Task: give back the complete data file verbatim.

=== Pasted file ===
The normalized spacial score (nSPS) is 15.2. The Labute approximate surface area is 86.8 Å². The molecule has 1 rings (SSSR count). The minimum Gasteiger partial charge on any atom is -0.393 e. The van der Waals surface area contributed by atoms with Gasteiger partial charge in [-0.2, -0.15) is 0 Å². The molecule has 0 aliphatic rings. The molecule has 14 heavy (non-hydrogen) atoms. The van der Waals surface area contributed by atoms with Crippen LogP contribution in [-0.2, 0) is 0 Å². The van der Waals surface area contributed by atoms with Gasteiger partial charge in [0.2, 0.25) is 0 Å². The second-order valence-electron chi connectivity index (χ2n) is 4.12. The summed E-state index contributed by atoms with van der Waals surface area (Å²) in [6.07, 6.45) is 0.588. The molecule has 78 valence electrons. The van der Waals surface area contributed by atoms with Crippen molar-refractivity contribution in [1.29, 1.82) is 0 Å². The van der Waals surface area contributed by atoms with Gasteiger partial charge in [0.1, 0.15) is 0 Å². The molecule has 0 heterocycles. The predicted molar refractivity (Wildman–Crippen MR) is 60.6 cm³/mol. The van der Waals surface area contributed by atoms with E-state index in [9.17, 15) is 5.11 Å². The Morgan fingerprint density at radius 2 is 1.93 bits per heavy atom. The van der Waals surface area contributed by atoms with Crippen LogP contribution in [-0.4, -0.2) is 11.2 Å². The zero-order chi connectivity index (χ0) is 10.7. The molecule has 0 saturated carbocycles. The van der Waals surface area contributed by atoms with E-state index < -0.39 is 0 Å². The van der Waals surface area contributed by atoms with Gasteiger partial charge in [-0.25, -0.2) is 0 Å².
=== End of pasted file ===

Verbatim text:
The normalized spacial score (nSPS) is 15.2. The Labute approximate surface area is 86.8 Å². The molecule has 1 rings (SSSR count). The minimum Gasteiger partial charge on any atom is -0.393 e. The van der Waals surface area contributed by atoms with Gasteiger partial charge in [-0.2, -0.15) is 0 Å². The molecule has 0 aliphatic rings. The molecule has 14 heavy (non-hydrogen) atoms. The van der Waals surface area contributed by atoms with Crippen LogP contribution in [-0.2, 0) is 0 Å². The van der Waals surface area contributed by atoms with Gasteiger partial charge in [0.2, 0.25) is 0 Å². The second-order valence-electron chi connectivity index (χ2n) is 4.12. The summed E-state index contributed by atoms with van der Waals surface area (Å²) in [6.07, 6.45) is 0.588. The molecule has 78 valence electrons. The van der Waals surface area contributed by atoms with Crippen molar-refractivity contribution in [1.29, 1.82) is 0 Å². The van der Waals surface area contributed by atoms with Gasteiger partial charge in [0.1, 0.15) is 0 Å². The molecule has 0 heterocycles. The predicted molar refractivity (Wildman–Crippen MR) is 60.6 cm³/mol. The van der Waals surface area contributed by atoms with E-state index in [9.17, 15) is 5.11 Å². The Morgan fingerprint density at radius 2 is 1.93 bits per heavy atom. The van der Waals surface area contributed by atoms with Crippen LogP contribution in [-0.4, -0.2) is 11.2 Å². The zero-order chi connectivity index (χ0) is 10.7. The molecule has 0 saturated carbocycles. The van der Waals surface area contributed by atoms with E-state index < -0.39 is 0 Å². The van der Waals surface area contributed by atoms with Gasteiger partial charge in [-0.25, -0.2) is 0 Å².